Arnold Kling (15:50): In addition to the rating agencies, there were actually all these people, either in the private sector or government regulators—the California Home Loan Bank Board, the FDIC, the auditor—who signed off on everything. None of these people did anything until the crisis was over, even though there were short sellers who could see this happening.
I believe bank examiners noticed issues about a year ago—saying that their growth was problematic. Banks aren't supposed to triple in size organically. SVB had $60 billion in deposits in early 2020 but around $180 billion by late 2022.
If you're running a bank, you cannot keep your management controls operating with growth at that rate. You're going to have junior managers managing four or five times more than they’ve ever managed. You're going to be throwing new hires in there the way Putin's throwing untrained soldiers at Ukraine.
Bank examiners saw the problems, and that was even before considering the interest rate risk. They also saw the interest rate risk, but did nothing. We think that if there are enough regulations, these issues won't happen. But they certainly don't prevent everything. Regulations alone are not enough.
Bob Zadek (17:59): As a lawyer and lender in commercial credit, I have often heard those seeking loans present themselves with unusual growth, boasting, “We have grown so fast.” My response is that there is natural growth one would expect in companies or living things. But there can also be extraordinary growth—we call that “cancer.” It is unhealthy, whether financially or physically.
Arnold Kling (19:51): I'm actually surprised the FDIC didn't have a veteran regulator involved. There had to be people at the FDIC who could see there was a problem. It would be interesting to file a Freedom of Information Act request for all the memos written about Silicon Valley Bank, because I bet there was some old curmudgeon writing things like "Why don't we shut this bank down? Why don't we make them hedge their interest rate risk? Why don't we do this? Why don't we do that?"
Someone higher up probably said, "No, we don't need to do any of that."
Why not let SVB fail?
Bob Zadek (20:45): The federal regulators took action that they vehemently deny was a bailout. Putting aside labels, they stepped in over a weekend and prevented an obvious outcome: letting the bank fail. There's nothing wrong with a bank failing. Depositors put money in a bank, presumably making an informed decision. They don't qualify as victims. Small depositors are protected by insurance. Just let the bank fail. Let companies unwise enough to leave money with the bank lose it, since they made a bad loan.
But the regulators didn't do that. Instead of the obvious choice to let the bank fail, they intervened to avoid it.
Tell us why regulators did not let the free market run its course?
Arnold Kling (22:40): Something pretty striking happened this weekend: The U.S. banking system was nationalized. The government now controls our banking system like in China. Why did this happen? It wasn't just about bailing out SVB. It was about bailing out every other bank because around 25% of banks—maybe more, maybe less—are in bad shape. They hold too many long-term bonds and may be insolvent. Even solvent banks have uninsured deposits and large accounts. If SVB had failed, the consequences would have hurt not just SVB's creditors.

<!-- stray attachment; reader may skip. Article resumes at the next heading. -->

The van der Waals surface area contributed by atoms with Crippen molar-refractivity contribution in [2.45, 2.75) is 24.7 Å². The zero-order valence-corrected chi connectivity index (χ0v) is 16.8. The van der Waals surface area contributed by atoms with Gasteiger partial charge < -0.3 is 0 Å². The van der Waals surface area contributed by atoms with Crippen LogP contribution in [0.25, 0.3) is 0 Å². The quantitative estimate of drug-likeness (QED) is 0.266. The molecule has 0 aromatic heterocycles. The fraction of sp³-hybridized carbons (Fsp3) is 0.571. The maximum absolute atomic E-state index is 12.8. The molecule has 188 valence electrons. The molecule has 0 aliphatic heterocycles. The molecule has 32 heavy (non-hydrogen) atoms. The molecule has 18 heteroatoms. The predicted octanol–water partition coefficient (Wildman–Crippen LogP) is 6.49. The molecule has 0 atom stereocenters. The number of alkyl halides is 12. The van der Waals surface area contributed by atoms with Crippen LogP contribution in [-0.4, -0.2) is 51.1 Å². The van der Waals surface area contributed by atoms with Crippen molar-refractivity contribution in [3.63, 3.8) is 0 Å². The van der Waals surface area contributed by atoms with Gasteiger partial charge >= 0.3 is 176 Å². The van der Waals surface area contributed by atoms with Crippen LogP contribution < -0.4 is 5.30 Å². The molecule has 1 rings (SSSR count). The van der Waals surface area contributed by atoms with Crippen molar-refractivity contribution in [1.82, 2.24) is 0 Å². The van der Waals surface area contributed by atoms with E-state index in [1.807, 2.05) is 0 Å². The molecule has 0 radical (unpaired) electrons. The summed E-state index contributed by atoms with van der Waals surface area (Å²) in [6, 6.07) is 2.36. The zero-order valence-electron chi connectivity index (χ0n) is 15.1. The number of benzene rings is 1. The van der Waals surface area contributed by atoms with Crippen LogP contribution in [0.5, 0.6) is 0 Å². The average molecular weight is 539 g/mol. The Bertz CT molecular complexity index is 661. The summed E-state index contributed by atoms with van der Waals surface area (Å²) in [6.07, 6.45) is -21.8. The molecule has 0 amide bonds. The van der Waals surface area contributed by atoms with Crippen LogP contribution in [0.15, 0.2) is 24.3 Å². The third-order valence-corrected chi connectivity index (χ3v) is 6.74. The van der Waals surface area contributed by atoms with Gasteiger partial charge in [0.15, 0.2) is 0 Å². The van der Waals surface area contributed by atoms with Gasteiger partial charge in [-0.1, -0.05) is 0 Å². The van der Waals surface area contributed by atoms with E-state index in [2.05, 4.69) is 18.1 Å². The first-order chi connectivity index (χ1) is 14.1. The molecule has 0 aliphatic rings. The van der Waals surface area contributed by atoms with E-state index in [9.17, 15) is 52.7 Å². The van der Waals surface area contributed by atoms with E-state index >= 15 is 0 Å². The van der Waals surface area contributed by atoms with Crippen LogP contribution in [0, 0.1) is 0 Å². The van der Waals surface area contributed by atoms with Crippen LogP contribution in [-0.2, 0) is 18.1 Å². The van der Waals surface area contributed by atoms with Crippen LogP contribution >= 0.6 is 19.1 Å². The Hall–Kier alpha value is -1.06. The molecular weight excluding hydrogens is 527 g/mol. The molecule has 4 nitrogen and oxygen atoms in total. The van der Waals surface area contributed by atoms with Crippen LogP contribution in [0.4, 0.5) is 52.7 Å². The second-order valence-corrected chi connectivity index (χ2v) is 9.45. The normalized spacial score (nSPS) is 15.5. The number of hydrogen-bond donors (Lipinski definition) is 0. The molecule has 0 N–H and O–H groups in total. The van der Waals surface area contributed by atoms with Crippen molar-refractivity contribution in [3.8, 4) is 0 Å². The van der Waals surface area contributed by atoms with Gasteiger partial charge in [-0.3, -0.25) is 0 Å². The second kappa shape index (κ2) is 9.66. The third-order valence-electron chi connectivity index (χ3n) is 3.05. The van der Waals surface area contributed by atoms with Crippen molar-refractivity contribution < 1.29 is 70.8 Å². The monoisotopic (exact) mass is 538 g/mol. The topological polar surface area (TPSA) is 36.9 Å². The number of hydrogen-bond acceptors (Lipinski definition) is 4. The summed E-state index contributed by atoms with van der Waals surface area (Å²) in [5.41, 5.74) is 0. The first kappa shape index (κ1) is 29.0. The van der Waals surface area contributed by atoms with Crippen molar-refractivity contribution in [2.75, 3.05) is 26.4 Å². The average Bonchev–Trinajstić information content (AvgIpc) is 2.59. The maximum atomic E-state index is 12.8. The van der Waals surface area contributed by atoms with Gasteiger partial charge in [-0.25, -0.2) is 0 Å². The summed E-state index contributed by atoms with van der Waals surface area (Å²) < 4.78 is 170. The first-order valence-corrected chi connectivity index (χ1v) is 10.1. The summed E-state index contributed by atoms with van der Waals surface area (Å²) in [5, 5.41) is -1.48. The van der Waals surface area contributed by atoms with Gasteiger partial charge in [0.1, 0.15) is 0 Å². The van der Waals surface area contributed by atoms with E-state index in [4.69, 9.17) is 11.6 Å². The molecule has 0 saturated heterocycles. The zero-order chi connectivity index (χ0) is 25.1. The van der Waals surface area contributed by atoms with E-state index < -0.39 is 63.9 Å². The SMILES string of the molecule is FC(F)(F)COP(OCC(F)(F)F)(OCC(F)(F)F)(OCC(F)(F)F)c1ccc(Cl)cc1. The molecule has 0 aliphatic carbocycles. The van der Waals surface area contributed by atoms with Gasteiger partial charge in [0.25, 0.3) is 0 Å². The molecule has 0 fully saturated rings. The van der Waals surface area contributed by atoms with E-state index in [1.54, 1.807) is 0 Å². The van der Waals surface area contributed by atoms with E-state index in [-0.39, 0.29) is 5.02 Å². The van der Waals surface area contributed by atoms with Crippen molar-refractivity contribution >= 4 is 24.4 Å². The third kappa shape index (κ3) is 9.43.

“Something pretty striking happened this weekend: The U.S. banking system was nationalized. The government now controls our banking system like in China.”
So I believe if they had done nothing Monday morning, we would have descended into chaos. The financial system could have completely collapsed. I don't think they had a choice.
Had nature run its course, there's a strong likelihood of widespread financial collapse. You might have had to sell apples from a cart on the street just to earn a living.
Though they had to take action, they didn't just say, "We'll ensure uninsured depositors get their money back."
They said, "From now on, every uninsured depositor will be made whole at every bank. We'll provide lending so any bank can borrow to meet cash needs. If there's a run on your bank, we'll make sure they can pay your deposit."
Effectively, they said they'd protect everything. What follows from that as night follows day is tighter regulation. They're going to exert more control over what the banks do, in some ways legitimately, because they have become the ultimate backstop for every bank.
So the government can legitimately say, "Since we're backing your risky bets with taxpayer money, we should control how much risk you take and who you lend to." That's why I say the banking system is essentially nationalized. As surely as night follows day, regulators will realize they need to closely monitor banks once they grasp how much risk the FDIC and Fed have assumed by backing all these banks. We'll have a highly-regulated banking system where government regulators dictate who banks can and can't lend to. That gets back to something that resembles China.
We Ain’t Seen Nothing Yet
Bob Zadek (26:37): We already have a highly regulated banking system, and you ain't seeing nothing yet.
Due to my professional life, I have frequent contact with bankers in many roles. Many of the decisions bankers make seem to be explained apologetically as "Well, we're just doing what the regulators require.”
Arnold Kling (27:44): SVB is an example of that. Why do they buy long-term bonds and mortgage-backed securities? Because the government says that's how you minimize your capital requirements. That's how you can grow without continually going out to the capital market and asking shareholders to put up more money.
We're already regulating that way. It's going to be less and less room within the regulations for banks to do private sector type lending and more and more of a focus on lending to the government. It's like you say, you ain't seen nothing yet.